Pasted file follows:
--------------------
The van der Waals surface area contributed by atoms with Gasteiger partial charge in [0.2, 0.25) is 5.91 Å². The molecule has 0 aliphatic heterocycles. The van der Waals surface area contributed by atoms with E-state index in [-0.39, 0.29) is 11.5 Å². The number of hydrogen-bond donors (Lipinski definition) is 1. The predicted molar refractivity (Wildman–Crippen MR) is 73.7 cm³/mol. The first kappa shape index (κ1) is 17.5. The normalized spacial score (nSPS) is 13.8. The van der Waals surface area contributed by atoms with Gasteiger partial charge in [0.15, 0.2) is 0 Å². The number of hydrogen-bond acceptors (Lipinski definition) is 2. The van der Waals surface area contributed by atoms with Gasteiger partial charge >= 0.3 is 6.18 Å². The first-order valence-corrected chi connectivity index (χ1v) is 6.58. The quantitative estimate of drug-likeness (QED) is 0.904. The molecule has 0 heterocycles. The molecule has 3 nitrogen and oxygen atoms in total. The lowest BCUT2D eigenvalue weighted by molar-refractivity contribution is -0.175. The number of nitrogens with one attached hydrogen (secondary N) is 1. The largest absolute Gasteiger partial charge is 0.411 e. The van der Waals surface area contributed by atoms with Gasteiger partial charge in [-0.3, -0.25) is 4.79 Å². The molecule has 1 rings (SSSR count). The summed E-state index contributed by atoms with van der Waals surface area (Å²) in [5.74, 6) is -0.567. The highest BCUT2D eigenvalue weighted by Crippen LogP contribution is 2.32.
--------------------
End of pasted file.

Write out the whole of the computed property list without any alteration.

The van der Waals surface area contributed by atoms with Gasteiger partial charge in [0.2, 0.25) is 5.91 Å². The molecule has 0 aliphatic heterocycles. The van der Waals surface area contributed by atoms with E-state index in [-0.39, 0.29) is 11.5 Å². The number of hydrogen-bond donors (Lipinski definition) is 1. The predicted molar refractivity (Wildman–Crippen MR) is 73.7 cm³/mol. The first kappa shape index (κ1) is 17.5. The normalized spacial score (nSPS) is 13.8. The van der Waals surface area contributed by atoms with Gasteiger partial charge in [0.15, 0.2) is 0 Å². The number of hydrogen-bond acceptors (Lipinski definition) is 2. The van der Waals surface area contributed by atoms with Gasteiger partial charge >= 0.3 is 6.18 Å². The first-order valence-corrected chi connectivity index (χ1v) is 6.58. The quantitative estimate of drug-likeness (QED) is 0.904. The molecule has 0 heterocycles. The molecule has 3 nitrogen and oxygen atoms in total. The lowest BCUT2D eigenvalue weighted by molar-refractivity contribution is -0.175. The number of nitrogens with one attached hydrogen (secondary N) is 1. The largest absolute Gasteiger partial charge is 0.411 e. The van der Waals surface area contributed by atoms with Gasteiger partial charge in [-0.3, -0.25) is 4.79 Å². The molecule has 1 rings (SSSR count). The summed E-state index contributed by atoms with van der Waals surface area (Å²) in [5.74, 6) is -0.567. The highest BCUT2D eigenvalue weighted by Crippen LogP contribution is 2.32.